I wrote about an amazingly complicated technical glitch that drove me crazy for days. Would you believe it burned me again?
Here’s the short recap of what happened last time. My Virtual Private Server provider got new hardware, so they’ve moved my VPS from the old hardware to the new hardware. All good. But that means that there are currently two instances of my VPS – one on the old hardware and one on the new – each with a different IP address. Due to a complicated configuration snafu, I was unknowingly working on the old server, thinking I was working on the new server, leaving me completely baffled as to why my changes weren’t appearing on the website. I ended up having to redo a week’s worth of work that I’d done on the old server, this time on the new server.
So how did I screw up again?
Well, one of the things I’d done on the old server during that week was (finally) set up the root mail account to forward to my email account. Before, I’d log in to the server every few days and check the logs for trouble. Now notices of system errors could be emailed to my attention. For example, cron errors.
I knew there were a couple of cronjobs that were failing, but I didn’t care because those tasks were being handled instead by custom scripts I’d written myself. However, I wanted to either start using the system facilities more – so I didn’t need to worry about maintaining my own custom scripts – or at least disable those redundant cronjobs. So I wanted to start getting notices of which jobs were failing. (Also it would just be good to get alerts if any cronjob failed.)
So after I set up the root mail to forward, I started getting – as expected – emails about cron errors.
But at first I ignored them, because this was during the period that I was puzzling over the bizarre behaviours I was getting due to the other problem – the one I blogged about. They didn’t seem to be giving me any helpful info about that problem, so I figured I’d put them aside and deal with them later.
Eventually I figured out the other problem, and reproduced the changes I’d made over that week on the old server over to the new server… which means that I now set up the root mail to forward on the new server as well. With that vexing problem solved, I patted myself on the back and took a break for a few days. Then I turned my attention to the cronjob failure emails that I was getting.
There were only two failures, and one was due to fstrim failing on the new hardware. No problem, expected actually, and an easy fix.
The other cronjob failure was logrotate complaining about a post-rotate script failing. After rotating the MySQL logs (technically, MariaDB on my server), it was getting a password error when trying to flush the database server logs.
/etc/cron.daily/logrotate: mysqladmin: connect to server at 'localhost' failed error: 'Access denied for user 'root'@'localhost' (using password: NO)' error: error running shared postrotate script for '/var/log/mysql/mysql.log /var/log/mysql/mysql-slow.log /var/log/mysql/mariadb-slow.log /var/log/mysql/error.log ' run-parts: /etc/cron.daily/logrotate exited with return code 1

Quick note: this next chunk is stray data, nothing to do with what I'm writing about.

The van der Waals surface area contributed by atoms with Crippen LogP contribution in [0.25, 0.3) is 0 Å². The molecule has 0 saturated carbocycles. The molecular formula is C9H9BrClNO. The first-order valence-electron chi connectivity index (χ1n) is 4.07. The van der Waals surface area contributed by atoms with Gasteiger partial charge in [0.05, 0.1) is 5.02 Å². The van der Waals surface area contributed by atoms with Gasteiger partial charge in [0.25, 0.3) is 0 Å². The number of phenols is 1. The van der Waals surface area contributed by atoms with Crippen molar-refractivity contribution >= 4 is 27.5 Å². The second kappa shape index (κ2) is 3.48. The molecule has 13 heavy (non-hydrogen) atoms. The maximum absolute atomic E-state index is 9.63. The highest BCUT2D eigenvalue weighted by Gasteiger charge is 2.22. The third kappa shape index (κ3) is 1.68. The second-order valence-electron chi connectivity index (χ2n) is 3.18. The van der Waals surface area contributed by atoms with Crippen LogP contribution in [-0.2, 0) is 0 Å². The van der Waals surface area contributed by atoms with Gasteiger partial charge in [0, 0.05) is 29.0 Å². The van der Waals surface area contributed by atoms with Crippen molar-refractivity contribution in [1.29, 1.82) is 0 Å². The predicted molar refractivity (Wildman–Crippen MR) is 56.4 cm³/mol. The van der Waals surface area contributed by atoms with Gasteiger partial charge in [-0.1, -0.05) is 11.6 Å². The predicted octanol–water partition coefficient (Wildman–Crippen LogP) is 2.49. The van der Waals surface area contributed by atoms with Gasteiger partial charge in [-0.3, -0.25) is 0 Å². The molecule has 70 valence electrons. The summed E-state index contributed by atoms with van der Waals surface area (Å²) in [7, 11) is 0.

Another easy fix – all I had to do was add the missing credentials to the configuration file (as hinted at in the only answer).
Except it didn’t work. I continued to get emails about the same logrotate cronjob failing.
Maybe I missed something, I thought, so I tried running the database log flush command manually. And wouldn’t you know it? It worked perfectly. How very odd. I tried restarting all the daemons as a sort of a blind swipe at the problem, and waiting for the next cron run.
Again, another email about a failure.
Now I wondered if maybe the problem wasn’t somewhere else. Maybe in the logrotate operation itself. So I tried running the logrotate command manually. Worked perfectly.
This was really bizarre. Why was the exact same command working when I ran it manually, and failing when cron ran it? I puzzled over it for a couple days, on and off, then decided to simply try sticking a couple of
echo statements before and after the flush-logs command.
And then a really strange thing happened. I got two cron failure emails for the same job! Except… in one of them, I got the same error message I’d gotten before about a bad password. In the other I got just the two
echo messages, with no bad password error.
What in the hell?
How could the same job be running twice – at the same time – and one time failing and the other time succeeding? And where the hell were the
echo messages going on the run it was failing on?
And then, purely by chance, a friend made a joking comment about my previous blog post – the one about the two server problem. And it hit me.
I’d enabled email notifications of cron failures on both servers – the old one and the new one. I’d done it on the old one during that week that I mistakenly thought I was working on the new one… then I duplicated the same steps on the new server once I realized the mistake. So both servers were sending me cron failure messages. And both servers were configured identically, not counting the changes I’d made during the last couple of weeks. So both were running the same cron job at the same time.
And I’d fixed the error on the new one… but not the old one.
For now, I had to log back into the old server and make the configuration change to stop the error. Presumably I’d already stopped getting cron failure notices from the new server and was only getting failure notices from the old one – I can’t tell because the failure notices don’t give the IP, so I don’t know which of the twin servers it’s coming from. Now the notices from the old server should stop, too.
Honestly, this two identical server thing is going to drive me fucking nuts until they finally take the old server offline.